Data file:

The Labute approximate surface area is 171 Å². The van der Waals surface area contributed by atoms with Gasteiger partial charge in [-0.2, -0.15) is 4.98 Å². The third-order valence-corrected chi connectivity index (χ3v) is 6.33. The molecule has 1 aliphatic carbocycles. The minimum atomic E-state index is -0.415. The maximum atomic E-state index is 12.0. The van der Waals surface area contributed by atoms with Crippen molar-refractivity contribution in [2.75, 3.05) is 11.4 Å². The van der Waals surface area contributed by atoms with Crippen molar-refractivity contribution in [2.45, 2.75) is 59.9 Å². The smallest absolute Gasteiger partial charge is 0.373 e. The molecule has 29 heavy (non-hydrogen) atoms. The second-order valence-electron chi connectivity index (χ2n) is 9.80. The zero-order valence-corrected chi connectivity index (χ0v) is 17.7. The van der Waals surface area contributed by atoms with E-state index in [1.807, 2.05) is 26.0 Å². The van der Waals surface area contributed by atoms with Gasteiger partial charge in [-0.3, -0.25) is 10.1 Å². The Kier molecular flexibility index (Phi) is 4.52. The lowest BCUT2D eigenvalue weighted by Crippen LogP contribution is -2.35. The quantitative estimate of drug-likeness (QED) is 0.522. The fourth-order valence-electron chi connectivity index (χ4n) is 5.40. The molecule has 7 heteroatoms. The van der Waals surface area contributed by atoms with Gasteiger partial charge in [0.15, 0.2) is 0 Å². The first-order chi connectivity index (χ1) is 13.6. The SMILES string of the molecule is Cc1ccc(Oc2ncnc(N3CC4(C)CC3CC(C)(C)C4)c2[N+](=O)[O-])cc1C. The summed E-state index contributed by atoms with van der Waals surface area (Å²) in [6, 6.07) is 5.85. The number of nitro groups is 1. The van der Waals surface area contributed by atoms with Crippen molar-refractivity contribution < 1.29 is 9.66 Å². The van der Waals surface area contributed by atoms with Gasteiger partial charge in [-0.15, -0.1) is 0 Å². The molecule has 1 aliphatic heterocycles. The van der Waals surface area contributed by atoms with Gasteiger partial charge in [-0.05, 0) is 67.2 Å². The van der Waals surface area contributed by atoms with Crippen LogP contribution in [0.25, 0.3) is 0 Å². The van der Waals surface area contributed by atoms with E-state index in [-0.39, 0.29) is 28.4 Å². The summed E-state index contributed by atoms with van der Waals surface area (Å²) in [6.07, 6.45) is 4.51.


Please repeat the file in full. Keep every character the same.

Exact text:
The Labute approximate surface area is 171 Å². The van der Waals surface area contributed by atoms with Gasteiger partial charge in [-0.2, -0.15) is 4.98 Å². The third-order valence-corrected chi connectivity index (χ3v) is 6.33. The molecule has 1 aliphatic carbocycles. The minimum atomic E-state index is -0.415. The maximum atomic E-state index is 12.0. The van der Waals surface area contributed by atoms with Crippen molar-refractivity contribution in [2.75, 3.05) is 11.4 Å². The van der Waals surface area contributed by atoms with Crippen molar-refractivity contribution in [2.45, 2.75) is 59.9 Å². The smallest absolute Gasteiger partial charge is 0.373 e. The molecule has 29 heavy (non-hydrogen) atoms. The second-order valence-electron chi connectivity index (χ2n) is 9.80. The zero-order valence-corrected chi connectivity index (χ0v) is 17.7. The van der Waals surface area contributed by atoms with E-state index in [1.807, 2.05) is 26.0 Å². The van der Waals surface area contributed by atoms with Gasteiger partial charge in [-0.3, -0.25) is 10.1 Å². The Kier molecular flexibility index (Phi) is 4.52. The lowest BCUT2D eigenvalue weighted by Crippen LogP contribution is -2.35. The quantitative estimate of drug-likeness (QED) is 0.522. The fourth-order valence-electron chi connectivity index (χ4n) is 5.40. The molecule has 7 heteroatoms. The van der Waals surface area contributed by atoms with Gasteiger partial charge in [0.15, 0.2) is 0 Å². The first-order chi connectivity index (χ1) is 13.6. The SMILES string of the molecule is Cc1ccc(Oc2ncnc(N3CC4(C)CC3CC(C)(C)C4)c2[N+](=O)[O-])cc1C. The summed E-state index contributed by atoms with van der Waals surface area (Å²) in [6, 6.07) is 5.85. The number of nitro groups is 1. The van der Waals surface area contributed by atoms with Crippen molar-refractivity contribution < 1.29 is 9.66 Å². The van der Waals surface area contributed by atoms with Gasteiger partial charge in [-0.15, -0.1) is 0 Å². The molecule has 1 aliphatic heterocycles. The van der Waals surface area contributed by atoms with Gasteiger partial charge in [-0.05, 0) is 67.2 Å². The van der Waals surface area contributed by atoms with Crippen LogP contribution in [0.25, 0.3) is 0 Å². The van der Waals surface area contributed by atoms with E-state index in [-0.39, 0.29) is 28.4 Å². The summed E-state index contributed by atoms with van der Waals surface area (Å²) in [6.07, 6.45) is 4.51.